Observed and simulated PSE values. In Experiment 1 simulated PSE values are the mean over 1000 repetitions. In Experiment 2 there is only one simulated PSE value due to the deterministic temporal distribution. The x-axes represent the different comparison conditions as they were in the experiment. Error bars for observed PSE values are S.E.M.

Entrainment/Neural Response Magnitude Model

The overestimation of rhythmic intervals as compared to random ones observed in Experiment 1 is predicted from a model where the increase of neural response magnitudes due to entrainment translates to an increase in perceived duration [6,1518]. If we assume that any fully predictable rhythm would generate a similar amount of entrainment, then we should not expect differences in perceived duration between isochronous and rhythmic intervals and all rhythmic groupings should be perceived as having similar duration. The results of Experiment 1 do not highlight a change in perceived duration as a function of group size. Moreover, the results of Experiment 2 show the expected similar perceived duration of rhythmic and isochronous stimuli, but they also highlight an unexplained change in perceived duration as a function of the number of stimuli composing the rhythmic groups. This difference makes it worth thinking about whether and how a model based on entrainment plus neural response magnitude could explain differences between different rhythmic groupings.

A possibly crucial difference between grouping conditions may lie in the number of stimuli that it takes to be able to make predictions on the arrival of a future stimulus. In an isochronous sequence, the inter-stimulus-interval (ISI) between only two stimuli is sufficient to predict the arrival of every other stimulus in the sequence. To make the same prediction in a rhythmic interval, there are several pieces of information required, that is, (a) the ISI between two stimuli, (b) the number of stimuli in a group, and (c) the ISI between two groups of stimuli. Therefore, the observer will necessarily have to wait for the onset of the first stimulus in the second group of stimuli to be able to predict the timing of all of the following stimuli. To sum up, in order to accurately predict all following stimuli, it takes two stimuli in the isochronous sequence, three stimuli in a group-of-2, four stimuli in group-of-3, five stimuli in a group-of-4 and six stimuli in a group-of-5 rhythm. As prediction is delayed, entrainment and thus amplification of neural response in rhythmic intervals may start later, consequently decreasing the overall neural response magnitude and leading to a shorter perceived duration. The predictions of this account would be qualitatively in line with the predictions of a non-linear clock model, namely, a linear decrease of perceived duration with increased number of stimuli per group. Future studies with a wide range of stimuli per group and a direct comparison between different rhythm types are necessary to test whether such predictions hold. An alternative approach to explain distortions between different rhythmic intervals in the entrainment/neural response magnitude framework may be chunking mechanisms that gear phase locking towards the rhythmic groups rather than the individual tones [2324].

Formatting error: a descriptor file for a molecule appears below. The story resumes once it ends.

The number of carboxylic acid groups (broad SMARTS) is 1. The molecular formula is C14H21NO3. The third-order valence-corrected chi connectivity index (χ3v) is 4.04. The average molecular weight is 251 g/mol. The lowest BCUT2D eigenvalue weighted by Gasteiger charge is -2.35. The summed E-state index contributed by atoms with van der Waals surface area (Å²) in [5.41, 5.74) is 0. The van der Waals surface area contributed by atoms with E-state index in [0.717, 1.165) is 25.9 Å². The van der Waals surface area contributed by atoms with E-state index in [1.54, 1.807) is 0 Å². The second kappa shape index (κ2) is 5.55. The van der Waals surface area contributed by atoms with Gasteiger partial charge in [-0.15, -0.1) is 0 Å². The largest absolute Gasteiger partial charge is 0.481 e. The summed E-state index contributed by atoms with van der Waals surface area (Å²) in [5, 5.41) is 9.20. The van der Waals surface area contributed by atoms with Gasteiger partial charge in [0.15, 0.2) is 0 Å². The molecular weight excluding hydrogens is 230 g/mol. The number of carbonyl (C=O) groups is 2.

Previous research has shown that isochronous intervals are overestimated as compared to anisochronous intervals [6]. The present experiments demonstrate that fully predictable rhythmic structures influence perceived duration in the same way as isochrony. This type of temporal distortion suggests that a temporal structure that allows the prediction of stimulus timing increases the perceived duration of intervals.

Both non-linear clock models and the proposal of a connection between perceived duration and entrainment strength due to neural response magnitudes could explain the observed overestimation of isochronous as well as rhythmic intervals compared to random interval filler spacing. The interval clock model predicts a decrease of perceived duration with rhythms composed of more stimuli. The predictions of the magnitude model depend on whether we assume equal or different entrainment strengths for different rhythmic structures. Further research is needed to put additional constraints on a model explaining perceived duration distortions due to temporal structure. Such research should use broader ranges of grouping numbers and directly compare different interval types to determine whether the overestimation of predictable intervals is equivalent for all rhythms including isochrony and, if not, to disentangle general patterns of distortions between such interval types.